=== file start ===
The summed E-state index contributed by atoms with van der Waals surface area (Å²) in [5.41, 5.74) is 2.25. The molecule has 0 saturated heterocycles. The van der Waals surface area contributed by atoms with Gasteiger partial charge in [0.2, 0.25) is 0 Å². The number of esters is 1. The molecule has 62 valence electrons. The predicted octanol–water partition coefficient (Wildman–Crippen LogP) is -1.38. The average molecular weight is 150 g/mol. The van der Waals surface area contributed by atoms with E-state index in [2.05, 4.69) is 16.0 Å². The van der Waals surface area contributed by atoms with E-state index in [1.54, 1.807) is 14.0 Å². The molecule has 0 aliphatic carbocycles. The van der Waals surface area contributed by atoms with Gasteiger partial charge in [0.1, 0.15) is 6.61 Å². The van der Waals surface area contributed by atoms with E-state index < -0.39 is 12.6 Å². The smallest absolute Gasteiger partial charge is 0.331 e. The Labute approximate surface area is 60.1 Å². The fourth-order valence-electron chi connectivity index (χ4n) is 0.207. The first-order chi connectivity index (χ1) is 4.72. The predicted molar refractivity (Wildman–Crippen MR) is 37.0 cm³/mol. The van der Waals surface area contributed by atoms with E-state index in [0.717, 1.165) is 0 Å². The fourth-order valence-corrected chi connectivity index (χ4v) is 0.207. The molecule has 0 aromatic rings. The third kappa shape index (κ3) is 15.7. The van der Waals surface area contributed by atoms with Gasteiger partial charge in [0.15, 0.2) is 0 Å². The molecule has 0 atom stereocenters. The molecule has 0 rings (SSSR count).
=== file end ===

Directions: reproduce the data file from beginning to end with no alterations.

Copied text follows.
The summed E-state index contributed by atoms with van der Waals surface area (Å²) in [5.41, 5.74) is 2.25. The molecule has 0 saturated heterocycles. The van der Waals surface area contributed by atoms with Gasteiger partial charge in [0.2, 0.25) is 0 Å². The number of esters is 1. The molecule has 62 valence electrons. The predicted octanol–water partition coefficient (Wildman–Crippen LogP) is -1.38. The average molecular weight is 150 g/mol. The van der Waals surface area contributed by atoms with E-state index in [2.05, 4.69) is 16.0 Å². The van der Waals surface area contributed by atoms with E-state index in [1.54, 1.807) is 14.0 Å². The molecule has 0 aliphatic carbocycles. The van der Waals surface area contributed by atoms with Gasteiger partial charge in [0.1, 0.15) is 6.61 Å². The van der Waals surface area contributed by atoms with E-state index < -0.39 is 12.6 Å². The smallest absolute Gasteiger partial charge is 0.331 e. The Labute approximate surface area is 60.1 Å². The fourth-order valence-electron chi connectivity index (χ4n) is 0.207. The first-order chi connectivity index (χ1) is 4.72. The predicted molar refractivity (Wildman–Crippen MR) is 37.0 cm³/mol. The van der Waals surface area contributed by atoms with E-state index in [0.717, 1.165) is 0 Å². The fourth-order valence-corrected chi connectivity index (χ4v) is 0.207. The molecule has 0 aromatic rings. The third kappa shape index (κ3) is 15.7. The van der Waals surface area contributed by atoms with Gasteiger partial charge in [0.15, 0.2) is 0 Å². The molecule has 0 atom stereocenters. The molecule has 0 rings (SSSR count).